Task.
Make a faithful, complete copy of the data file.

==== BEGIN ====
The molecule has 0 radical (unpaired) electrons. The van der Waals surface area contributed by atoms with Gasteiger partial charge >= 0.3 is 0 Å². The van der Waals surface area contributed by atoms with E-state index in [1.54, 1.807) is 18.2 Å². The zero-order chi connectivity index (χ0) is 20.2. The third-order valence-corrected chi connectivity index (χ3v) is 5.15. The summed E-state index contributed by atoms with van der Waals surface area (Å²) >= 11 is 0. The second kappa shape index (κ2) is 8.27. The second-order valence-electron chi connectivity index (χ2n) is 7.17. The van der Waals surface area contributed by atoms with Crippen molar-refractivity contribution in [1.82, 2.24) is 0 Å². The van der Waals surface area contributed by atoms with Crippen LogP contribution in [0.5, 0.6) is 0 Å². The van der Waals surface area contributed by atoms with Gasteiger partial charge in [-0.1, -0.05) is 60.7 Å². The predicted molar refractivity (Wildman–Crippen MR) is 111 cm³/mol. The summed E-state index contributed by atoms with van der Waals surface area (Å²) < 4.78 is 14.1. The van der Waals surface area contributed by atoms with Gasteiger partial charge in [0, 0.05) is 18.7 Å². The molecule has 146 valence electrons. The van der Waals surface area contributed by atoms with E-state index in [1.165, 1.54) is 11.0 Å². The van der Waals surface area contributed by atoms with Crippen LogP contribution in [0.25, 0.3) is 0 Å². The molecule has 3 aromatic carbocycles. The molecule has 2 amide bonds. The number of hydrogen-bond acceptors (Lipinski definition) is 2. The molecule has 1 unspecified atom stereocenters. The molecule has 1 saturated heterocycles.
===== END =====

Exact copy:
The molecule has 0 radical (unpaired) electrons. The van der Waals surface area contributed by atoms with Gasteiger partial charge >= 0.3 is 0 Å². The van der Waals surface area contributed by atoms with E-state index in [1.54, 1.807) is 18.2 Å². The zero-order chi connectivity index (χ0) is 20.2. The third-order valence-corrected chi connectivity index (χ3v) is 5.15. The summed E-state index contributed by atoms with van der Waals surface area (Å²) >= 11 is 0. The second kappa shape index (κ2) is 8.27. The second-order valence-electron chi connectivity index (χ2n) is 7.17. The van der Waals surface area contributed by atoms with Crippen molar-refractivity contribution in [1.82, 2.24) is 0 Å². The van der Waals surface area contributed by atoms with Crippen LogP contribution in [0.5, 0.6) is 0 Å². The van der Waals surface area contributed by atoms with Gasteiger partial charge in [-0.1, -0.05) is 60.7 Å². The predicted molar refractivity (Wildman–Crippen MR) is 111 cm³/mol. The summed E-state index contributed by atoms with van der Waals surface area (Å²) < 4.78 is 14.1. The van der Waals surface area contributed by atoms with Gasteiger partial charge in [0, 0.05) is 18.7 Å². The molecule has 146 valence electrons. The van der Waals surface area contributed by atoms with E-state index in [1.165, 1.54) is 11.0 Å². The van der Waals surface area contributed by atoms with Crippen LogP contribution in [0.25, 0.3) is 0 Å². The molecule has 3 aromatic carbocycles. The molecule has 2 amide bonds. The number of hydrogen-bond acceptors (Lipinski definition) is 2. The molecule has 1 unspecified atom stereocenters. The molecule has 1 saturated heterocycles.